No doubt, reform is needed. At the same time, as long as there are violent offenders in the streets, there is still a need for a criminal justice system to serve as protectors of innocents and act as a deterrent to crime.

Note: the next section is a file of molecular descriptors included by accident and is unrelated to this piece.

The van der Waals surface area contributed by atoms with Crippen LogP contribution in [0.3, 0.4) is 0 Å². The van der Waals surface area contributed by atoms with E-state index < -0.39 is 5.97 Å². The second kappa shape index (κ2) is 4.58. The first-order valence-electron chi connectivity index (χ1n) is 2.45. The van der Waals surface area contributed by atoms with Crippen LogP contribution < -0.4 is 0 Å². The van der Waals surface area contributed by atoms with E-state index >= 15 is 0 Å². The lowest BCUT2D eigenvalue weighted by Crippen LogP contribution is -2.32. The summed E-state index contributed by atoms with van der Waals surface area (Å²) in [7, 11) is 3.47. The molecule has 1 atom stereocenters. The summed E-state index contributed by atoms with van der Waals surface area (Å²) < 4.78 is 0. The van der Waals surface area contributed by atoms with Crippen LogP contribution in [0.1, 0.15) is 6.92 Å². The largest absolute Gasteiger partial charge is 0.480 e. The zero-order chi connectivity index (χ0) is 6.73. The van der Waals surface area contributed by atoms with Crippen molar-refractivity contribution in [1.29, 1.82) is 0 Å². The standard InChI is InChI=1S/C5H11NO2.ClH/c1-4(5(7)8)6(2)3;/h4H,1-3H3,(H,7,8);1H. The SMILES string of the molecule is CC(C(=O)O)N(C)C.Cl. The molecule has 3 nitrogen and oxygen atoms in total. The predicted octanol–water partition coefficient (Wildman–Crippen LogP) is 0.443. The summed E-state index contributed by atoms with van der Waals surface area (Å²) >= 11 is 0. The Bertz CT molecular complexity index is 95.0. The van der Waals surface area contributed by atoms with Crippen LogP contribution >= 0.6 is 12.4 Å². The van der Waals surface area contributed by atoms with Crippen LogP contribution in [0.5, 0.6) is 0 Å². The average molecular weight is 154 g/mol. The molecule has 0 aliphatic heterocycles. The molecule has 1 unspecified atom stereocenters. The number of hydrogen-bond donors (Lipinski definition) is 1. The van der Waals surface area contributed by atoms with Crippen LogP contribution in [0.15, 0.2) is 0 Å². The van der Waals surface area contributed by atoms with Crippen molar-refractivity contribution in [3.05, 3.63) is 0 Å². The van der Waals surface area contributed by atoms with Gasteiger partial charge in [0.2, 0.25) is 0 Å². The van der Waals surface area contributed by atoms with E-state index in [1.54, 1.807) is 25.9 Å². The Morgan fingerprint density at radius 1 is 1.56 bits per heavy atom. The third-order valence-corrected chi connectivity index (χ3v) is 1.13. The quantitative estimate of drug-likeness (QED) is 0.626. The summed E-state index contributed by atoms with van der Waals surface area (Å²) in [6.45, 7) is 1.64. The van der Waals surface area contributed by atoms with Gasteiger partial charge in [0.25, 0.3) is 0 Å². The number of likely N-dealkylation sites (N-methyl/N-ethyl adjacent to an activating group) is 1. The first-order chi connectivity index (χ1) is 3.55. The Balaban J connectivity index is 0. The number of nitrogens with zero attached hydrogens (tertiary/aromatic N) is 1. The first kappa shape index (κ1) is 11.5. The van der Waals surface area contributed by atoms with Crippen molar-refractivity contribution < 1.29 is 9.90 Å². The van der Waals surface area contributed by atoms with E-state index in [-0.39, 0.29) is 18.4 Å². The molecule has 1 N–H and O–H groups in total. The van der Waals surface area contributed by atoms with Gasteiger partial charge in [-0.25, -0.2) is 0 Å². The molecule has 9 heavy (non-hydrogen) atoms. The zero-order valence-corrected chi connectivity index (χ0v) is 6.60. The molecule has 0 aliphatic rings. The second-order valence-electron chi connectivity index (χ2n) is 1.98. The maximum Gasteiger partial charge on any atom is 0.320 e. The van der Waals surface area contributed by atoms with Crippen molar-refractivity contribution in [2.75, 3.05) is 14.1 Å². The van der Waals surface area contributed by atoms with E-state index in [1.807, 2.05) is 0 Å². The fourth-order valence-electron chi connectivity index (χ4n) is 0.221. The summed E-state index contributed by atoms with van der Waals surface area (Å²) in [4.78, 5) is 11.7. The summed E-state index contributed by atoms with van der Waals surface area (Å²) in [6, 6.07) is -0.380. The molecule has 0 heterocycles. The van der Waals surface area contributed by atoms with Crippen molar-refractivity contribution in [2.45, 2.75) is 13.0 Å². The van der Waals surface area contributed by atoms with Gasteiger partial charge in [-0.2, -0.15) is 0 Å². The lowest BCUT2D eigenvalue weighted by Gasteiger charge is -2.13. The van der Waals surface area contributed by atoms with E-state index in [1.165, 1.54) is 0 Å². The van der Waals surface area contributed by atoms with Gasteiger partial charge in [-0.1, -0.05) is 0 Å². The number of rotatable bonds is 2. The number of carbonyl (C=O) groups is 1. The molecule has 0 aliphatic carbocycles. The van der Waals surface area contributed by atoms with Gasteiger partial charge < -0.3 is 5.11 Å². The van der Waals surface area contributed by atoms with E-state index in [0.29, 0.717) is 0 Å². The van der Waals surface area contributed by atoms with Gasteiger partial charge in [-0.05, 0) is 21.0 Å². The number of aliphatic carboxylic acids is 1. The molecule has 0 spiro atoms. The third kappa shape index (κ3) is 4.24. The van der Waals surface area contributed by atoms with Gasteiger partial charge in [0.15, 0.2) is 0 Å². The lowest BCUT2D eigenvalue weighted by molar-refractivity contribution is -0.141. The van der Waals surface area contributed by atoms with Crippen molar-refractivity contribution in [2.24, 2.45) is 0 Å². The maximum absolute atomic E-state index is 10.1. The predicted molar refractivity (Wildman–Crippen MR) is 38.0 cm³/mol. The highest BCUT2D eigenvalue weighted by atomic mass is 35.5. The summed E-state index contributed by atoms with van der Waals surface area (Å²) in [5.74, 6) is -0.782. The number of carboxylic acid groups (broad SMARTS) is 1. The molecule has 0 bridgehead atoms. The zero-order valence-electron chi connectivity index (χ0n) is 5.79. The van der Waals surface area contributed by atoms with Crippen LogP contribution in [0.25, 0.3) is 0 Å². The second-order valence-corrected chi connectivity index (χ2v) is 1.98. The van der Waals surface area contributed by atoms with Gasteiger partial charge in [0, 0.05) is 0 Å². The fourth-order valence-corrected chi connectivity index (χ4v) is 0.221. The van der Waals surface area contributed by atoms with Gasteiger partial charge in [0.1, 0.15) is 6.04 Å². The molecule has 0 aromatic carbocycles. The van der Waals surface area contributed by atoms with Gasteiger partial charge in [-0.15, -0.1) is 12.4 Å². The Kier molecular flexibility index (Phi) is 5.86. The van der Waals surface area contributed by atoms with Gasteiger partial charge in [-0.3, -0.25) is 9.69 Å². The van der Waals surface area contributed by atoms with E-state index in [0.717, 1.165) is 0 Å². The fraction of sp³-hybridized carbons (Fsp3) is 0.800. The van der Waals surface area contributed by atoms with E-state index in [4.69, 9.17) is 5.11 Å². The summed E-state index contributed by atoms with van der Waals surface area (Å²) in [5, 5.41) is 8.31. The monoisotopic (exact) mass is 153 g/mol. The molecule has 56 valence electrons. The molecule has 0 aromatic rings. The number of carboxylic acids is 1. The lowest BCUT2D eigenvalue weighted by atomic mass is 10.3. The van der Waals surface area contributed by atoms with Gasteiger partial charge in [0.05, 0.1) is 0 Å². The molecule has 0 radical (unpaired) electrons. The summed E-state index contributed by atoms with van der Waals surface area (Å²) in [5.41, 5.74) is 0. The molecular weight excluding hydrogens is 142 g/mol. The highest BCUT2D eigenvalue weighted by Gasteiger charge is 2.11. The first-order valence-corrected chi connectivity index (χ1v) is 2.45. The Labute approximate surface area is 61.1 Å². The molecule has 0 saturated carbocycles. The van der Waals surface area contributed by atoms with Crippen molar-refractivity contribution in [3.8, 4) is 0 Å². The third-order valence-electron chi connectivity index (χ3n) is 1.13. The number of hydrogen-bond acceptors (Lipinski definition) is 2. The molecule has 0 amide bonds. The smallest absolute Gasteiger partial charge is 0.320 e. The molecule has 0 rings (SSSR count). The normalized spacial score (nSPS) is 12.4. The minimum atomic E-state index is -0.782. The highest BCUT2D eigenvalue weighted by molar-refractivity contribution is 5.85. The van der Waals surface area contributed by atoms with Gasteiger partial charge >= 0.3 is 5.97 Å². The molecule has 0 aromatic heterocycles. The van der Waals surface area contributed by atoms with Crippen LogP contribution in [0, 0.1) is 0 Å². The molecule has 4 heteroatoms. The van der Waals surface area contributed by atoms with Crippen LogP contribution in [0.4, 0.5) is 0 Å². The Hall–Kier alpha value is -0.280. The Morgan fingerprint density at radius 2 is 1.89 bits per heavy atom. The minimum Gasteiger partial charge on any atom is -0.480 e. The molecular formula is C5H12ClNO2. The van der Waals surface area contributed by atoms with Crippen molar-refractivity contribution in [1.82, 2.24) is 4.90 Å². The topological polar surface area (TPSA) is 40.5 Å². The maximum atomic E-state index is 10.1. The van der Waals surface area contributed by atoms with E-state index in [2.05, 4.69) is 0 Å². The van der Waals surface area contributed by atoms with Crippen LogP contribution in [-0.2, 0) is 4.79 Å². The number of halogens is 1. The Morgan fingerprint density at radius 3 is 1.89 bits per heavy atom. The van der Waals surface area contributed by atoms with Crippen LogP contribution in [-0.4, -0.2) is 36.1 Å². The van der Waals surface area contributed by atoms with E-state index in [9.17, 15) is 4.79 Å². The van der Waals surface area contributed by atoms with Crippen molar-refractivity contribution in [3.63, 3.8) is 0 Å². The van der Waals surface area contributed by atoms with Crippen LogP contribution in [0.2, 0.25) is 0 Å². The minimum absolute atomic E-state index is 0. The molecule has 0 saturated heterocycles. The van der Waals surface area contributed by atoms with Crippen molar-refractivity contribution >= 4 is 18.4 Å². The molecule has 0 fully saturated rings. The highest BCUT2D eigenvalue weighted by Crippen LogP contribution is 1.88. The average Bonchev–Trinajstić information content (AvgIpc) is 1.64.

When Islam was introduced to corrupt and idol-worshipping Makkaa, it was seen as strange and disruptive of social norms. It called for widespread changes in behavior and the social order, and when fully implemented in Madinah, it achieved a community where people cared about one another, held themselves accountable, and remembered God in their speech and actions. This created an environment of peace and well-being. If Islam could be understood and applied in poor, middle-class, and wealthy neighborhoods, it could transform hearts and minds and lead to lasting, revolutionary change. Then we might elect political leaders who genuinely think and speak and act as servants of the people. The wealthy might see themselves as patrons of the common good, and all men and women could join hands as brothers and sisters in faith.